Iowa-based beef plant ready to export to China, seeking more partners for expansion

Source:Xinhua-Global Times Published: 2017/6/26 17:43:39

In the heartland of Iowa lies a small town named Tama. Of the town's small population of 2,830, over 800 work in the Iowa Premium Beef processing plant.

The plant reached a landmark moment when it recently applied to export beef to China. It is now busy preparing documents requested by the US Department of Agriculture (USDA) as well as by the equivalent agency in China.

US President Donald Trump and Chinese President Xi Jinping agreed in April to advance China-US economic cooperation with a 100-day action plan. After intensive negotiations and as the first results from the 100-day plan were revealed in May, China agreed to reopen its market to US beef no later than July 16, with conditions consistent with international food safety and animal health standards.

China banned US beef import in 2003 amid concerns over mad cow disease.

"They [the requirements] are now achievable," Mikel Gager, Iowa Premium Beef's food safety manager, told Xinhua.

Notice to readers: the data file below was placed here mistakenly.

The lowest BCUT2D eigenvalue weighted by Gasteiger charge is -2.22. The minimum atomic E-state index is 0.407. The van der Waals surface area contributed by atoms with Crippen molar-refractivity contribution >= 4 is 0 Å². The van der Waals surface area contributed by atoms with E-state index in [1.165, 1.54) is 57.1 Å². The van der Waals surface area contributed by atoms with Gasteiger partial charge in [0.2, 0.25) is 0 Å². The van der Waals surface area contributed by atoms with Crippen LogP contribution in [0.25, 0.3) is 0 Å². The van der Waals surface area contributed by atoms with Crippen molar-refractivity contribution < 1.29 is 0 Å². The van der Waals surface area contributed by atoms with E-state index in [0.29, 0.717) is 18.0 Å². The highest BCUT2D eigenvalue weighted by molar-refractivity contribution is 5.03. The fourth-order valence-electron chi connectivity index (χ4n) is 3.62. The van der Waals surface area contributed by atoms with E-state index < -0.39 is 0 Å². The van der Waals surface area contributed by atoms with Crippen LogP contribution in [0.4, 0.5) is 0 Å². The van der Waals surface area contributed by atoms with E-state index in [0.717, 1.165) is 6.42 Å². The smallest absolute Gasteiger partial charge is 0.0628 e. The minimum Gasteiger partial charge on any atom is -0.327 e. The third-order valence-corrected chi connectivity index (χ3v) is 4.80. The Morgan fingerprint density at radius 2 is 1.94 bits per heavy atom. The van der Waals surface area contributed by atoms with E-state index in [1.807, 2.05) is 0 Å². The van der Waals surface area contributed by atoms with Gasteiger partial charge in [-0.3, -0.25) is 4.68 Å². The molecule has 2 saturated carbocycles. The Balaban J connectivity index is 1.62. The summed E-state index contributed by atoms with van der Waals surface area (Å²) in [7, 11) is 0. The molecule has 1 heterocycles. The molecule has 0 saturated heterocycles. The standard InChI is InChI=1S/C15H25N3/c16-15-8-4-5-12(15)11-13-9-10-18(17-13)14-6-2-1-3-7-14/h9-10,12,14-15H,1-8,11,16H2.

"At this point, our future depends on the approval process, that is, whether our facility can be approved by the USDA and then its Chinese counterpart. If we get the double approval, our company will be on the approved plants list which means we can then begin packaging, processing and shipping our beef deliveries to China," Gager said.

There are eight supervisors of the USDA stationed in the plant, supervising the whole production line's process every day.

 After being asked if USDA supervisors may simply ignore minor factory irregularities during the inspection process due to already forming friendships with plant workers, Gager shrugged and said "they will lose their jobs."

Covering an area of 200,000 square feet, Iowa Premium Beef currently processes 1,150 head of cattle per day and manages five or six production days each week.

When asked about the specific requirements of exported beef to China, Gager said that the cattle need to have been born in the US and have never been fed any growth hormones.

If they are imported into the US, there is a full traceability system for those cattle, Gager assured.

Iowa Premium Beef said it is already in the process of networking with more companies in China in order to expand their business across the country.


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